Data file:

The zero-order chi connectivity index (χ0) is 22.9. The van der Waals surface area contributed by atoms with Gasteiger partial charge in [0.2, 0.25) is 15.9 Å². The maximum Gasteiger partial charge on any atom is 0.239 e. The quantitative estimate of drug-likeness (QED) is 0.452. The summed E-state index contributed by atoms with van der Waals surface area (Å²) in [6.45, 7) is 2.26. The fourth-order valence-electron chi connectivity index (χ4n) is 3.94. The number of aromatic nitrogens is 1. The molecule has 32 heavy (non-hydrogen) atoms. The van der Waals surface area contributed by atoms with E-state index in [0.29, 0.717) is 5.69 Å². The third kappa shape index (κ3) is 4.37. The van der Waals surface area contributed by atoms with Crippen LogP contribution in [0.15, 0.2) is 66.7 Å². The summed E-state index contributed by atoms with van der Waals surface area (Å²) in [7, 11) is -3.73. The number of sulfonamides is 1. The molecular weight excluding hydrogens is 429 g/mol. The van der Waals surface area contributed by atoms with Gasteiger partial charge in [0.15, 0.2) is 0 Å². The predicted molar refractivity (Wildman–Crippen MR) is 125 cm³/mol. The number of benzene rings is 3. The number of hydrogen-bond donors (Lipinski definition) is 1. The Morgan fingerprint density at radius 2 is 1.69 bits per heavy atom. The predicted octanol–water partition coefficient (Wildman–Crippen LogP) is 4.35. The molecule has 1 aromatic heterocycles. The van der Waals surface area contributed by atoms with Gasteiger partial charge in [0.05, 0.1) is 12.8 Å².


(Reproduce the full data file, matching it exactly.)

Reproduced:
The zero-order chi connectivity index (χ0) is 22.9. The van der Waals surface area contributed by atoms with Gasteiger partial charge in [0.2, 0.25) is 15.9 Å². The maximum Gasteiger partial charge on any atom is 0.239 e. The quantitative estimate of drug-likeness (QED) is 0.452. The summed E-state index contributed by atoms with van der Waals surface area (Å²) in [6.45, 7) is 2.26. The fourth-order valence-electron chi connectivity index (χ4n) is 3.94. The number of aromatic nitrogens is 1. The molecule has 32 heavy (non-hydrogen) atoms. The van der Waals surface area contributed by atoms with E-state index in [0.29, 0.717) is 5.69 Å². The third kappa shape index (κ3) is 4.37. The van der Waals surface area contributed by atoms with Crippen LogP contribution in [0.15, 0.2) is 66.7 Å². The summed E-state index contributed by atoms with van der Waals surface area (Å²) in [7, 11) is -3.73. The number of sulfonamides is 1. The molecular weight excluding hydrogens is 429 g/mol. The van der Waals surface area contributed by atoms with Gasteiger partial charge in [0.15, 0.2) is 0 Å². The predicted molar refractivity (Wildman–Crippen MR) is 125 cm³/mol. The number of benzene rings is 3. The number of hydrogen-bond donors (Lipinski definition) is 1. The Morgan fingerprint density at radius 2 is 1.69 bits per heavy atom. The predicted octanol–water partition coefficient (Wildman–Crippen LogP) is 4.35. The molecule has 1 aromatic heterocycles. The van der Waals surface area contributed by atoms with Gasteiger partial charge in [0.05, 0.1) is 12.8 Å².